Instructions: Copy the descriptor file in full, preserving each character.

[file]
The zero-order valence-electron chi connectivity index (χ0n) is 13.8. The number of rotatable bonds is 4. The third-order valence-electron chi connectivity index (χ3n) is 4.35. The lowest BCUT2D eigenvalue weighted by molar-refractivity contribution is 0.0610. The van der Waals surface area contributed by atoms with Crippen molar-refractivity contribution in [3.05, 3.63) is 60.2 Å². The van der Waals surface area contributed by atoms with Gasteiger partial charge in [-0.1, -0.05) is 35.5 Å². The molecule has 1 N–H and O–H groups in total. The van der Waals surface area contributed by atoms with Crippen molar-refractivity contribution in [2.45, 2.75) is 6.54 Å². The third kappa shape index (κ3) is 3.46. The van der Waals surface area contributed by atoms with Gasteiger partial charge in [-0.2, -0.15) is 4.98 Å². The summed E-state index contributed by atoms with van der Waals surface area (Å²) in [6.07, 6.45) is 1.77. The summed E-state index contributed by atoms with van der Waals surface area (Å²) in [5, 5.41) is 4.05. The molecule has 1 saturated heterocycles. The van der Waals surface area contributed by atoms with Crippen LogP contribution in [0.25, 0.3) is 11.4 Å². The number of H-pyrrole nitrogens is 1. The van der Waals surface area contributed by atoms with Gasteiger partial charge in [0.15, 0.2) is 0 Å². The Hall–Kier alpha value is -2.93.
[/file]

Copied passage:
The zero-order valence-electron chi connectivity index (χ0n) is 13.8. The number of rotatable bonds is 4. The third-order valence-electron chi connectivity index (χ3n) is 4.35. The lowest BCUT2D eigenvalue weighted by molar-refractivity contribution is 0.0610. The van der Waals surface area contributed by atoms with Crippen molar-refractivity contribution in [3.05, 3.63) is 60.2 Å². The van der Waals surface area contributed by atoms with Gasteiger partial charge in [-0.1, -0.05) is 35.5 Å². The molecule has 1 N–H and O–H groups in total. The van der Waals surface area contributed by atoms with Crippen molar-refractivity contribution in [2.45, 2.75) is 6.54 Å². The third kappa shape index (κ3) is 3.46. The van der Waals surface area contributed by atoms with Gasteiger partial charge in [-0.2, -0.15) is 4.98 Å². The summed E-state index contributed by atoms with van der Waals surface area (Å²) in [6.07, 6.45) is 1.77. The summed E-state index contributed by atoms with van der Waals surface area (Å²) in [5, 5.41) is 4.05. The molecule has 1 saturated heterocycles. The van der Waals surface area contributed by atoms with Crippen LogP contribution in [0.25, 0.3) is 11.4 Å². The number of H-pyrrole nitrogens is 1. The van der Waals surface area contributed by atoms with Gasteiger partial charge in [0.15, 0.2) is 0 Å². The Hall–Kier alpha value is -2.93.